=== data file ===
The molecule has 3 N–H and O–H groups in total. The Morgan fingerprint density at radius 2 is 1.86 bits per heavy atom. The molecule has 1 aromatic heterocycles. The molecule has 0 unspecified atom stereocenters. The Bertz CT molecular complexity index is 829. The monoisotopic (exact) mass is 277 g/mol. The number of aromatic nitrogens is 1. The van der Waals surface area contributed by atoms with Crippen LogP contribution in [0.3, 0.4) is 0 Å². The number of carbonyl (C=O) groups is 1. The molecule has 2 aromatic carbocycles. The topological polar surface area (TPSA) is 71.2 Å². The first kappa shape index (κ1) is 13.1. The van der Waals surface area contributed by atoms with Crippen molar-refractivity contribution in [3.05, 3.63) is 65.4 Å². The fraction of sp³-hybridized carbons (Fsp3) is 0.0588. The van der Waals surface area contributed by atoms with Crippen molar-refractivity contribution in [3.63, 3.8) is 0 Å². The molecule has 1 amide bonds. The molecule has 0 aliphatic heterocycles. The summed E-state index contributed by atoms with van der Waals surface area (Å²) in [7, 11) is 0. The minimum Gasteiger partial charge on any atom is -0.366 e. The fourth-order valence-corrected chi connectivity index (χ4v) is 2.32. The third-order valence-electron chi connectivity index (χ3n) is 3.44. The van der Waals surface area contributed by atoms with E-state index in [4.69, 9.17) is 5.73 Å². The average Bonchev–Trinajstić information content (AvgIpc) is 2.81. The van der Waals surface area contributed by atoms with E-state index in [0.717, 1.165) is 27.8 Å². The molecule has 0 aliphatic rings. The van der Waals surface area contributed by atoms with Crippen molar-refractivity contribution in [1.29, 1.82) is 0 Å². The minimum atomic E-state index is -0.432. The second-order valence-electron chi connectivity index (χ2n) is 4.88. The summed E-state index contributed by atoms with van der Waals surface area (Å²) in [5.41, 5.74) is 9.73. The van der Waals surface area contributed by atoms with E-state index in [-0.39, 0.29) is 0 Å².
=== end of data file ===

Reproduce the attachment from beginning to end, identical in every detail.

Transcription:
The molecule has 3 N–H and O–H groups in total. The Morgan fingerprint density at radius 2 is 1.86 bits per heavy atom. The molecule has 1 aromatic heterocycles. The molecule has 0 unspecified atom stereocenters. The Bertz CT molecular complexity index is 829. The monoisotopic (exact) mass is 277 g/mol. The number of aromatic nitrogens is 1. The van der Waals surface area contributed by atoms with Crippen LogP contribution in [0.3, 0.4) is 0 Å². The number of carbonyl (C=O) groups is 1. The molecule has 2 aromatic carbocycles. The topological polar surface area (TPSA) is 71.2 Å². The first kappa shape index (κ1) is 13.1. The van der Waals surface area contributed by atoms with Crippen molar-refractivity contribution in [3.05, 3.63) is 65.4 Å². The fraction of sp³-hybridized carbons (Fsp3) is 0.0588. The van der Waals surface area contributed by atoms with Crippen molar-refractivity contribution in [3.63, 3.8) is 0 Å². The molecule has 1 amide bonds. The molecule has 0 aliphatic heterocycles. The summed E-state index contributed by atoms with van der Waals surface area (Å²) in [7, 11) is 0. The minimum Gasteiger partial charge on any atom is -0.366 e. The fourth-order valence-corrected chi connectivity index (χ4v) is 2.32. The third-order valence-electron chi connectivity index (χ3n) is 3.44. The van der Waals surface area contributed by atoms with E-state index in [4.69, 9.17) is 5.73 Å². The average Bonchev–Trinajstić information content (AvgIpc) is 2.81. The van der Waals surface area contributed by atoms with E-state index in [0.717, 1.165) is 27.8 Å². The molecule has 0 aliphatic rings. The van der Waals surface area contributed by atoms with Crippen molar-refractivity contribution in [1.29, 1.82) is 0 Å². The minimum atomic E-state index is -0.432. The second-order valence-electron chi connectivity index (χ2n) is 4.88. The summed E-state index contributed by atoms with van der Waals surface area (Å²) in [5.41, 5.74) is 9.73. The van der Waals surface area contributed by atoms with E-state index in [-0.39, 0.29) is 0 Å².